Downstream Communities File Groundbreaking Complaint Over Don Sahong Dam

Mr X*, a 55-year-old fisherman from Kratie Province in Cambodia, seemed overwhelmed at first, and then he became concerned and angry. Before attending our meeting on the impacts of the Don Sahong Dam, he had heard nothing about the huge hydropower project now being built on the Mekong River in Laos, upstream from his village.

Mekong School’s Lessons for Change: One Activist’s Story

Hoang Duong
One day late in November, after a long period of preparation, public meetings on Don Sahong Dam finally started to move forward. I was traveling in the Mekong Delta. It is the time of year local people in the Delta start to collect and sell Ca Linh, a traditional fish, lotus trunk, and flowers only found in the rainy season. Livelihoods in the Mekong Delta are becoming harder since there’s more consumption and fewer natural resources than before.

Greater Study of Climate Change’s Impacts on Mekong Needed

Climate change will result in many hydrological changes of relevance to hydropower generation in the Mekong Basin, says Dr. Richard Beilfuss of the International Crane Foundation, a hydrologist and expert on the climate risks of large hydropower dams who has been studying Mekong climate risks for the German aid agency GIZ.

Toward More Democratic Power Planning in the Mekong

In the Mekong, the energy industry is a centralized monopoly, in which a small number of experts are responsible for decision-making in a system which lacks transparency and accountability.In order for energy planning to improve, the process and energy sector need to become more democratic, and more transparent.

Nam Theun 2: The World Bank’s narrative of success falls apart

Families living downstream of NT2 have experienced a severe decline in food security
This past August, Dr. Thayer Scudder, a renowned expert on the social and environmental impacts of dams and a prominent member of the Panel of Experts that monitored the Nam Theun 2 hydropower project, openly critiqued this World Bank showcase project. He described Nam Theun 2 as having failed to meet its social and environmental goals, and called it his “final disappointment” in a long career of trying to make large dam projects work better.

Understanding the Impacts of China’s Upper Mekong Dams

Lancang Dams within Yunnan
China has built seven hydropower dams on the upper Mekong River (known as the Lancang in China), and plans to build 21 more. The Lancang crosses through Qinghai, Tibet and Yunnan before flowing into Myanmar, Laos, Thailand, Cambodia and Vietnam. There have been many concerns from the Lower Mekong communities on how these dams will impact their lives and livelihoods.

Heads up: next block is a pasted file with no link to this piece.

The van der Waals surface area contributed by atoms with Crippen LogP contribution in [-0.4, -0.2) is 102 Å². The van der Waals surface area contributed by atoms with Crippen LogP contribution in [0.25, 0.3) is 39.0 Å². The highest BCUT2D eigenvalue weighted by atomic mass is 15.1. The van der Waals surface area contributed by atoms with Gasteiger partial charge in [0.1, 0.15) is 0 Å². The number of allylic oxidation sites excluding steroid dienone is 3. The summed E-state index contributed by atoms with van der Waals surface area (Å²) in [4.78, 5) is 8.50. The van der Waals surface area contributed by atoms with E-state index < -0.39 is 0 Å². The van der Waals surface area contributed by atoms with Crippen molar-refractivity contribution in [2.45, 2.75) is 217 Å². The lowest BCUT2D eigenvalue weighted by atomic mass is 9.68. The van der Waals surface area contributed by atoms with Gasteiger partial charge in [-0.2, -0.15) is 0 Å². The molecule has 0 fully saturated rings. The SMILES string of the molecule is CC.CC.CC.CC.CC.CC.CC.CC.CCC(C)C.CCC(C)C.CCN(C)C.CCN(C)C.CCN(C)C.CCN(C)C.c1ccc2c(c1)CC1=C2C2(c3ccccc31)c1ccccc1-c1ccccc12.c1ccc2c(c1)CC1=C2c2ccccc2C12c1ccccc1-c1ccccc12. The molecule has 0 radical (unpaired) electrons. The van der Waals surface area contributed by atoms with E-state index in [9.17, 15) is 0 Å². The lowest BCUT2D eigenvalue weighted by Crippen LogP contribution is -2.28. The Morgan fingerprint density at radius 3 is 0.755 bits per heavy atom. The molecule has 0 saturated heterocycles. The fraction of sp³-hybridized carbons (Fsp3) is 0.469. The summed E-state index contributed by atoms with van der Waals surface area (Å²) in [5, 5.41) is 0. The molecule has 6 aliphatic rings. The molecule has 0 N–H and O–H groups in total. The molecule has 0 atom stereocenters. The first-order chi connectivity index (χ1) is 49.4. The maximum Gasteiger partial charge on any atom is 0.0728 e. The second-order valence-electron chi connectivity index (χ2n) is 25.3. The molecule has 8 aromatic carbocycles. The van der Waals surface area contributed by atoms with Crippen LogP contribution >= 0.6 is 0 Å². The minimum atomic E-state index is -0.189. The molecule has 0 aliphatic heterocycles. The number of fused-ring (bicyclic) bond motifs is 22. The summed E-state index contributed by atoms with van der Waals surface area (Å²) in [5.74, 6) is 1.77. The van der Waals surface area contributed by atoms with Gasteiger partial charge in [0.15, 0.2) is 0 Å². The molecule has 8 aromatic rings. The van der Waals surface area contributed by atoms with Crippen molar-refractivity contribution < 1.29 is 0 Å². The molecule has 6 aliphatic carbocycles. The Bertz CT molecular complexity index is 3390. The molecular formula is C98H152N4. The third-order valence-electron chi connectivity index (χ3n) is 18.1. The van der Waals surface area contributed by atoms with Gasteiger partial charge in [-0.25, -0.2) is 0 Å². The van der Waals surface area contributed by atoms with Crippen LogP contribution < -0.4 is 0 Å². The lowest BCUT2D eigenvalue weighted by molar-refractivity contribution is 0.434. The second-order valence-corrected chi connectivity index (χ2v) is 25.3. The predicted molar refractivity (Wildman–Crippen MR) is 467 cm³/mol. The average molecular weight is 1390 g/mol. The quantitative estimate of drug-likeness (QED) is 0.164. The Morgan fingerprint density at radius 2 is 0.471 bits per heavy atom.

Dams and the Politicization of Science

Tuesday, December 16, 2014
For almost two years, the sensational water conflict brewing in Southeast Asia was a hot topic, drawing the attention of global leaders and major newspapers. Laos was planning to build the enormous Xayaburi Dam across the Mekong River, angering downstream countries that depend on the river for food security.

Devil’s Bargain? Hydropower vs Food Trade-offs in the Mekong River Basin

Wild fish catch is the most important source of protein throughout the Mekong region.
The 60 million people living in the Mekong River basin get most of their animal protein and many important nutrients from wild-caught fish from the river. The knock-on effects of hydropower dam construction on wild fish catch and food supplies in the basin is the focus of the research described here.

Climate Change: There is No Plan B, Because There is No Planet B

Friday, September 26, 2014
We need consistency in national efforts. We have a real opportunity to take the lead in the region that goes beyond a presidential campaign promise to attend the UN Climate Summit, or the march, or the COP 20 at year-end. Today we need to effectively fulfill commitments and set more ambitious goals.

Hydropower Will Not Solve All Africa's Energy Problems

Opening ceremony of the De Hoop Dam in Limpopo, South Africa
Thursday, September 4, 2014
The prestigious Stockholm Water Prize should celebrate the solutions of the future, not the past, argues International Rivers' Africa director Rudo Sanyanga.


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